Jump the River is an elimination game where kids take turns jumping over an imaginary river until only one is left standing on the other side. It’s super easy to set up, can be played by an entire group of any age kids (or one, if you just want to work on your toddler’s vertical leap), and it adds an element of imagination and storytelling to the simple physical act of jumping. As activities for kids go, it’s one of the best at combining creativity and physicality.
While some parents might recognize it from grade-school PE class, it’s not nearly as ubiquitous as other popular playground games. My wife played as a kid, but I’d never heard of it until she mentioned it when our 2-year-old daughter was learning how to jump. It seemed like a fun way to practice, although it’s obviously meant to be played with a bunch of kids ⏤ the bigger the group, the more fun/competitive. The best part, though, is that it can be played either indoors or out and all you need are two objects to serve as the “river banks.” That and you could be inadvertently be grooming a future Olympian without even knowing it.
Prep Time: one minute
Entertainment Time: 15 minutes
Energy Expended by Child: Moderate
What You Need:
- Two sticks or pieces of string/tape, chalk, or a handful of rocks
How to Play:
The game begins by laying down two pieces of string (or sticks or tape or two rows of rocks) parallel to one another a short distance apart. That’s the “river.” After deciding whether you want the kids to practice the standing or running long jump, line them up either on the river’s edge or a few feet back. Depending on the age of the kids, at this point it’s fun to create a story. We’re not just jumping over two sticks, you tell them, but rather we’re on an epic treasure hunt in the middle of the forest and have just come upon this raging river. If we don’t all jump across it, we’ll never find the gold!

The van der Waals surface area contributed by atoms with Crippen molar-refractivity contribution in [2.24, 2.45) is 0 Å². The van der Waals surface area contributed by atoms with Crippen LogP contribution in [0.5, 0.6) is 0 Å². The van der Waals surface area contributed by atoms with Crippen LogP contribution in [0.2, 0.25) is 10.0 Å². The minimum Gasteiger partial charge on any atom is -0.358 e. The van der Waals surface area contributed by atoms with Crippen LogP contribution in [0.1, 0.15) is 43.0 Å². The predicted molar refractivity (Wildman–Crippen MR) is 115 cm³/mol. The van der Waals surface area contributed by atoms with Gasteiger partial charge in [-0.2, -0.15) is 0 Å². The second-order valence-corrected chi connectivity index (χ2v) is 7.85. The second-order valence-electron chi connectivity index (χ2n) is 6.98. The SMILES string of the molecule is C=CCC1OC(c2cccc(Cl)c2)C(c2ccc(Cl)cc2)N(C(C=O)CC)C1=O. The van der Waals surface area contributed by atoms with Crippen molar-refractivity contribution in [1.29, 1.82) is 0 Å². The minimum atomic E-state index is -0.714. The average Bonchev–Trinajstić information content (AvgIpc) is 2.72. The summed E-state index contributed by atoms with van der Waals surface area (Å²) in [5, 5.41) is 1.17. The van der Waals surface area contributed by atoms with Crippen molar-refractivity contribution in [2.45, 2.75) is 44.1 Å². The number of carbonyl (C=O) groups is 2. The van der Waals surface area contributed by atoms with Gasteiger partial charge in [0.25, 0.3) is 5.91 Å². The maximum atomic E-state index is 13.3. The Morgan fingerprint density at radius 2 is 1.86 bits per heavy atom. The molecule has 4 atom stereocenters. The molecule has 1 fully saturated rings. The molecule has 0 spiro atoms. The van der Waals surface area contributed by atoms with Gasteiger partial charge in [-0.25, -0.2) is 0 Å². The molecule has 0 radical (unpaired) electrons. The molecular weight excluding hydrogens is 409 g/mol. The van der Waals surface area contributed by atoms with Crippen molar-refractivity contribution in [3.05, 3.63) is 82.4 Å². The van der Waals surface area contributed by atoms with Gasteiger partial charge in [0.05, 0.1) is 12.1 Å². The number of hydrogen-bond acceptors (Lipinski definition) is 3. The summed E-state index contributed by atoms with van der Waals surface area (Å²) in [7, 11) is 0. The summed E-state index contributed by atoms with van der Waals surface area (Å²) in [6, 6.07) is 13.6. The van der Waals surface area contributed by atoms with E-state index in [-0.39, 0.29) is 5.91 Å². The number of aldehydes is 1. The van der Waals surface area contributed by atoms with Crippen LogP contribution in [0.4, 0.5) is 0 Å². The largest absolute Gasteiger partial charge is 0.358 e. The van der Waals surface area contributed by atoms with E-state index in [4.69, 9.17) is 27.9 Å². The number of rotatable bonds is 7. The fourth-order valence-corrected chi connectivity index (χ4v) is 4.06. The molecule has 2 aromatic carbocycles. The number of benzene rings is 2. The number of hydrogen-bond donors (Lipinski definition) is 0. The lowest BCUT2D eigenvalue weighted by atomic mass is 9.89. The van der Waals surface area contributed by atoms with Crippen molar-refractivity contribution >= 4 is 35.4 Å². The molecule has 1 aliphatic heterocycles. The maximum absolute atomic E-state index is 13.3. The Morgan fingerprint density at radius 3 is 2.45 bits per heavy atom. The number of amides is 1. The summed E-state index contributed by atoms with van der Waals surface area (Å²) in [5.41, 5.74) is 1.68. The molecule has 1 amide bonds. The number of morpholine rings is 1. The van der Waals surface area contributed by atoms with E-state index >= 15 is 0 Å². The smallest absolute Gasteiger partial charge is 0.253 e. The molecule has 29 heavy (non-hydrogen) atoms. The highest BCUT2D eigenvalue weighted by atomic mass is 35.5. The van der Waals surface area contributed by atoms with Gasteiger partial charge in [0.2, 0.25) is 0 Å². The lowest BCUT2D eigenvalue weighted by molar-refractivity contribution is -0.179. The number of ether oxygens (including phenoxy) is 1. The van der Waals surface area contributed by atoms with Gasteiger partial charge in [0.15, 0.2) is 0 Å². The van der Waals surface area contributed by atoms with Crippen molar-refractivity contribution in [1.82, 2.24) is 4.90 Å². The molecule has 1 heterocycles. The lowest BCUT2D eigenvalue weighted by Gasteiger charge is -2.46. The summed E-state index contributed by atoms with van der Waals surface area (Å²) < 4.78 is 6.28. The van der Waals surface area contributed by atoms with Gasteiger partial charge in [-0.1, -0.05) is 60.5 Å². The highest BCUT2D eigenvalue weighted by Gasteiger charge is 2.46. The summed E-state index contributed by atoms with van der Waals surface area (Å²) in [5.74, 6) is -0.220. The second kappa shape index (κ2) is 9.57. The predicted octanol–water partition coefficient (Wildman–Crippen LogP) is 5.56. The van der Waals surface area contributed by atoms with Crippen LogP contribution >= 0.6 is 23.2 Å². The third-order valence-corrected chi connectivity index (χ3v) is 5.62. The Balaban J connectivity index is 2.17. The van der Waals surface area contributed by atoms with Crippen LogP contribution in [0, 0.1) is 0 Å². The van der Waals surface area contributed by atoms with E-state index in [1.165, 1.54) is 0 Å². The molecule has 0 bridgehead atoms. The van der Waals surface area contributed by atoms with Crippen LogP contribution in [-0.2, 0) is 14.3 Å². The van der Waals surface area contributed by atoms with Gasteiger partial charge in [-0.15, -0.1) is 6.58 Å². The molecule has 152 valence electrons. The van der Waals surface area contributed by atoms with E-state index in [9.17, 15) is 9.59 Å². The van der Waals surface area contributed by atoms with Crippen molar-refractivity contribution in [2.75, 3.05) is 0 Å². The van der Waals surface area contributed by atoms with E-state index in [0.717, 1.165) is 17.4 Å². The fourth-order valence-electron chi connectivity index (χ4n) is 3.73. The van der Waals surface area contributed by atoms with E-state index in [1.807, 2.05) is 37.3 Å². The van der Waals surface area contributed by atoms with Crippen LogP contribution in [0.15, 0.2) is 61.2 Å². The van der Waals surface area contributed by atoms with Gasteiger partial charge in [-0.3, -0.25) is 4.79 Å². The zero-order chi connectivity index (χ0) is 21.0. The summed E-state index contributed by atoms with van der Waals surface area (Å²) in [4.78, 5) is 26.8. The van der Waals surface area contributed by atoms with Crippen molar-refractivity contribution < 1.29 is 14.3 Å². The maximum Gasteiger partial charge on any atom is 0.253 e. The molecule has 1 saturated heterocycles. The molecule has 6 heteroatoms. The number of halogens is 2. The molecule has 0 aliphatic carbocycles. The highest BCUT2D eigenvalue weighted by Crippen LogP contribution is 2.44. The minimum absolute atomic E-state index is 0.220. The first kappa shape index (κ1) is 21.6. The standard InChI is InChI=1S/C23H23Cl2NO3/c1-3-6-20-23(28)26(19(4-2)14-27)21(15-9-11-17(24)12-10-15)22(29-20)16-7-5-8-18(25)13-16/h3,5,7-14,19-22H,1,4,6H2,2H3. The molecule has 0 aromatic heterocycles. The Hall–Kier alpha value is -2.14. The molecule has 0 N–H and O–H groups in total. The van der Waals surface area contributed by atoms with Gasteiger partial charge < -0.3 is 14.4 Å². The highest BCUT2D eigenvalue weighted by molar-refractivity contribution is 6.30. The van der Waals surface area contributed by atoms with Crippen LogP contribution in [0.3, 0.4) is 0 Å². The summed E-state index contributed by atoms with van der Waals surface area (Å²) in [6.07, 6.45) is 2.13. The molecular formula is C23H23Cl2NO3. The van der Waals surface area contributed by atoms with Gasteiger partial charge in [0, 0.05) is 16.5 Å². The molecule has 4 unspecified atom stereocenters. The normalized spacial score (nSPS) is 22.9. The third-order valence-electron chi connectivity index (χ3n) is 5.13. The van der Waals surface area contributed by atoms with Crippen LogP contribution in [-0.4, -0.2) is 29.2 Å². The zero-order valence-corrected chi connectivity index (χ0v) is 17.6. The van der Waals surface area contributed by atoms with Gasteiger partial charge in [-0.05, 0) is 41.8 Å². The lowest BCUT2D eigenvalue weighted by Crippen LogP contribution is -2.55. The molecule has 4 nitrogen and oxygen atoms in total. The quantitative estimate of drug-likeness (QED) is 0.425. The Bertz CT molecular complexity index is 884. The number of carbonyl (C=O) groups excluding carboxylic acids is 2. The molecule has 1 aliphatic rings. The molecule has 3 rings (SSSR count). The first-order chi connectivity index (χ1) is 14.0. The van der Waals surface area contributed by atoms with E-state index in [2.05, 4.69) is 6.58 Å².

From there, the kids take turns leaping over the “water.” If a kid’s foot lands in between the sticks, they’re “wet” and out of the game. When the entire group has jumped, the adventure continues. Of course, you then widen the river (moving the sticks, rocks, or string further apart) and … oh know, there’s another river in our way! Everybody lines up to jump again. The game/expedition continues through multiple rounds until only one adventurer/jumper remains “dry” and is left standing on the opposing riverbank to claim the hidden treasure. If nobody can make the final jump, it’s up to you how to end the story. Maybe the entire group starts on another expedition. Maybe the final two split the gold. Maybe everybody just eats a Fruit Roll-up, who knows.
I like Jump the River because it develops physical skills while also exercising the kids’ imaginations. Sure, you can skip the storytelling and it’s still fun, but for toddler’s ⏤ or at least mine ⏤ combining them kills two birds with one stone. Also, while we haven’t done it yet, some people like to use the game to practice specific jumping skills ⏤ swinging arms, landing squarely on two feet, etc. ⏤ and/or balance as kids get older. Instead of a simple broad jump, maybe they have to jump off or land on one foot, with the parent offering instruction along the way. No matter how you play it, though, there’s something to be said for a game that keeps both their minds and their legs active.